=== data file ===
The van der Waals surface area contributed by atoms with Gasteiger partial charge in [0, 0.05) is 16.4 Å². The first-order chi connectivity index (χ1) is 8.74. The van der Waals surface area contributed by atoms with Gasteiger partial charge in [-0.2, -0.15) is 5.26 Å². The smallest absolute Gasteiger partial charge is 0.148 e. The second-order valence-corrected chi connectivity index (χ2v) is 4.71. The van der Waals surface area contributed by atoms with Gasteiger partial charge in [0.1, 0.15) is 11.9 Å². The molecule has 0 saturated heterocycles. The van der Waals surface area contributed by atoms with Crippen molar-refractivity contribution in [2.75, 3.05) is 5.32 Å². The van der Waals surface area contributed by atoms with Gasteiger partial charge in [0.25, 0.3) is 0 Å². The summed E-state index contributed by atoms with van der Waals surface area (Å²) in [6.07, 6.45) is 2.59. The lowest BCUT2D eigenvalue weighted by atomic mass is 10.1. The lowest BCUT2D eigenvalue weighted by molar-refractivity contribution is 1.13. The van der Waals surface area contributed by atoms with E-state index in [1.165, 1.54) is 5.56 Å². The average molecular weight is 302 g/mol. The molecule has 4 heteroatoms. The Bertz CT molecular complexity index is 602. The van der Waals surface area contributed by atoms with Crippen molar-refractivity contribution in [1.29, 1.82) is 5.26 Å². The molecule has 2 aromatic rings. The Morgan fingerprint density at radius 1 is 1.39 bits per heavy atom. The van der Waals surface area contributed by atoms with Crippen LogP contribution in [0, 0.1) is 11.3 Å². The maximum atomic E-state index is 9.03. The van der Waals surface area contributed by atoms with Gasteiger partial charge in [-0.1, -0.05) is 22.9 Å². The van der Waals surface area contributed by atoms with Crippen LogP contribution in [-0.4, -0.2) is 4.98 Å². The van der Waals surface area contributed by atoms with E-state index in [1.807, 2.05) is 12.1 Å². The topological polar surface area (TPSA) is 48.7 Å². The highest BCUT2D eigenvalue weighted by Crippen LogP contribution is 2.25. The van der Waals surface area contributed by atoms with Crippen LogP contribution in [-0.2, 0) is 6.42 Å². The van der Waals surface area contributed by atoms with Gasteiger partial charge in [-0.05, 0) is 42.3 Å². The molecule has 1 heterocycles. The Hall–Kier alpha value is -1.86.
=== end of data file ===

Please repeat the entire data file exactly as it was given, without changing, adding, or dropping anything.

The van der Waals surface area contributed by atoms with Gasteiger partial charge in [0, 0.05) is 16.4 Å². The first-order chi connectivity index (χ1) is 8.74. The van der Waals surface area contributed by atoms with Gasteiger partial charge in [-0.2, -0.15) is 5.26 Å². The smallest absolute Gasteiger partial charge is 0.148 e. The second-order valence-corrected chi connectivity index (χ2v) is 4.71. The van der Waals surface area contributed by atoms with Gasteiger partial charge in [0.1, 0.15) is 11.9 Å². The molecule has 0 saturated heterocycles. The van der Waals surface area contributed by atoms with Crippen molar-refractivity contribution in [2.75, 3.05) is 5.32 Å². The van der Waals surface area contributed by atoms with Gasteiger partial charge in [0.25, 0.3) is 0 Å². The summed E-state index contributed by atoms with van der Waals surface area (Å²) in [6.07, 6.45) is 2.59. The lowest BCUT2D eigenvalue weighted by atomic mass is 10.1. The lowest BCUT2D eigenvalue weighted by molar-refractivity contribution is 1.13. The van der Waals surface area contributed by atoms with E-state index in [1.165, 1.54) is 5.56 Å². The average molecular weight is 302 g/mol. The molecule has 4 heteroatoms. The Bertz CT molecular complexity index is 602. The van der Waals surface area contributed by atoms with Crippen molar-refractivity contribution in [1.29, 1.82) is 5.26 Å². The molecule has 2 aromatic rings. The Morgan fingerprint density at radius 1 is 1.39 bits per heavy atom. The van der Waals surface area contributed by atoms with Crippen LogP contribution in [0, 0.1) is 11.3 Å². The maximum atomic E-state index is 9.03. The van der Waals surface area contributed by atoms with Gasteiger partial charge in [-0.1, -0.05) is 22.9 Å². The van der Waals surface area contributed by atoms with Crippen LogP contribution in [-0.4, -0.2) is 4.98 Å². The van der Waals surface area contributed by atoms with E-state index in [1.807, 2.05) is 12.1 Å². The topological polar surface area (TPSA) is 48.7 Å². The highest BCUT2D eigenvalue weighted by Crippen LogP contribution is 2.25. The van der Waals surface area contributed by atoms with Crippen LogP contribution in [-0.2, 0) is 6.42 Å². The van der Waals surface area contributed by atoms with Gasteiger partial charge in [-0.05, 0) is 42.3 Å². The molecule has 1 heterocycles. The Hall–Kier alpha value is -1.86.